Remembering William Cullen Bryant
Today is the birthday of William Cullen Bryant (1794-1878). 19th century America would be astounded to know that a man of his standing and eminence could be so swallowed up by time — to such an extent that millions of people could walk in, around, and through the park that is named after him and located right in the heart of New York City and still have no idea whom it is named after nor even have any curiosity about it. Or that those same millions could pass by the great monument to him that is in that park, a monument that could answer the question they never thought to ask, and never look at it or read its inscription. (There it is above. I snapped it a few months ago as I strolled around Bryant Park with my son Charlie).
The significance of William Cullent Bryant is multifold; this might one reason why he is not well remembered. His complex career does not boil down to a trivia question. He was both one of 19th century America’s most important poets and one of its most important journalists and newspaper editors. So was Whitman though of course. And it might be argued that Bryant was more important on both scores, so I guess that won’t explain his present obscurity. Like Irving and Cooper, Bryant was one of America’s first literary figures of international importance. Like Longfellow, he was one of our first poets. He was born and raised in Western Massachusetts, the same area where Melville would later meet Hawthorne, and where the cloistered Emily Dickinson would later toil, but he would come to be associated primarily with New York City, like Irving, Cooper, Melville and Whitman. And, he became one of that city’s most influential newspaper editors, casting a shadow not unlike that of Horace Greeley.
There are two most important things you need to know about William Cullen Bryant:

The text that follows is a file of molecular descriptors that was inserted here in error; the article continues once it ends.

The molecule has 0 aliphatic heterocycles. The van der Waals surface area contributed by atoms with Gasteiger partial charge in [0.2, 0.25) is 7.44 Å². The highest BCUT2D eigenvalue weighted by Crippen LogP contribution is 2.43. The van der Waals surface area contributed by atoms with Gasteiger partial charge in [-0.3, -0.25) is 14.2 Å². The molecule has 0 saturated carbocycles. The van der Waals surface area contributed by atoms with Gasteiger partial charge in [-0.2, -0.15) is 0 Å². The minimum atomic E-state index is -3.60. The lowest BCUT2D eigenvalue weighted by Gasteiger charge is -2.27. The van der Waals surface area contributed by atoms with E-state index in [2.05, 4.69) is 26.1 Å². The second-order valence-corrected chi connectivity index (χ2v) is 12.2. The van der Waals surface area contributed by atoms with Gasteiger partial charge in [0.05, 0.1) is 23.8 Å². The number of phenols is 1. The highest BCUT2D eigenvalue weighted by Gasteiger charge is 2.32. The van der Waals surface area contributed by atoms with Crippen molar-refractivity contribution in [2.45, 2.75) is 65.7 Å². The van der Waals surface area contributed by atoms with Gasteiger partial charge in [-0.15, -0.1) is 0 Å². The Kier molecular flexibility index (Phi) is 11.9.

One is that from 1829 until his death (thus for nearly half a century) he was the editor of the New York Evening Post (the same paper as today’s New York Post). Under his direction, the paper had quite a different tone and philosophy from the one it inherited from its founder Alexander Hamilton, and of course a very different one from today. Despite the fact that he had begun his political life as a Federalist, and had first gained notoriety by writing an anti-Jefferson satirical poem, the Post was not a “conservative” paper under Bryant. Events (and probably New York) changed him. Bryant’s Post was a pro-Jacksonian Democratic one. In time, it evolved. Bryant took an Abolitionist stance, which caused him to drift away from the Democrats to the Free Soilers, who later evolved into the Republicans. Truth be known, it was his longtime editorship of the Post that got him a monument and a park. People and politicians may pay lip service to poetry, but in the modern age they seldom move mountains to honor it.
The other important thing you should know about Bryant is his most famous poem, “Thanatopsis”. Time was when it was learned by every American schoolchild and when it was one of America’s proudest (and only) literary exports. If you only know one thing he wrote (and most people who know anything do only know this one thing) this is the thing. To this day, “Thanatopsis” is widely anthologized, and it’s been my experience that it’s the only Bryant poem (out of many volumes of poetry he wrote during his lifetime) that you will see so represented.
Coming across “Thanatopsis” from time to time is one way I came to know about Bryant. The other is my years at the New-York Historical Society. Bryant spoke there many times in the 19th century. If you visit their Luce Center on the top floor, you will find this bust of him by the sculptor John Rogers:
And closer to home nowadays, at the Brooklyn Museum, I always stop and look at this portrait of him done in his last months by the painter Wyatt Eaton:
I have a stake in promoting him; Bryant and I share many of the same Pilgrim ancestors. There is some irony to be found in the fact that this dead poet’s poem about death, with its meditation on immortality, has proved all too mortal in the popular memory. Yet there are so many good reasons to know it and remember it. It is an incredible fulcrum, a torch-passing, full of the English influence of the Graveyard Poets and nature-loving Wordsworth, but also having much in common with the Transcendentalists and the upbeat optimism of Whitman. I don’t find it dated or stuffy or irrelevant. All young people should be exposed to “Thanatopsis”. I can’t imagine that most of them couldn’t be taught to appreciate it. Bryant was essentially a Goth teenager when he wrote it, but there is a touching, naive hopefulness to it that I also relate to and associate with youth.
This entry was posted on November 3, 2016 at 8:52 am and is filed under AMERICANA, BOOKS & AUTHORS, Bowery, Barbary Coast, Old New York, Saloons, EXHIBITIONS & LECTURES, Travel/ Tourism with tags Brooklyn Museum, Bryant Park, editor, history, New York Post, New-York Historical Society, poet, Thanatopsis, William Cullen Bryant. You can follow any responses to this entry through the RSS 2.0 feed. You can leave a response, or trackback from your own site.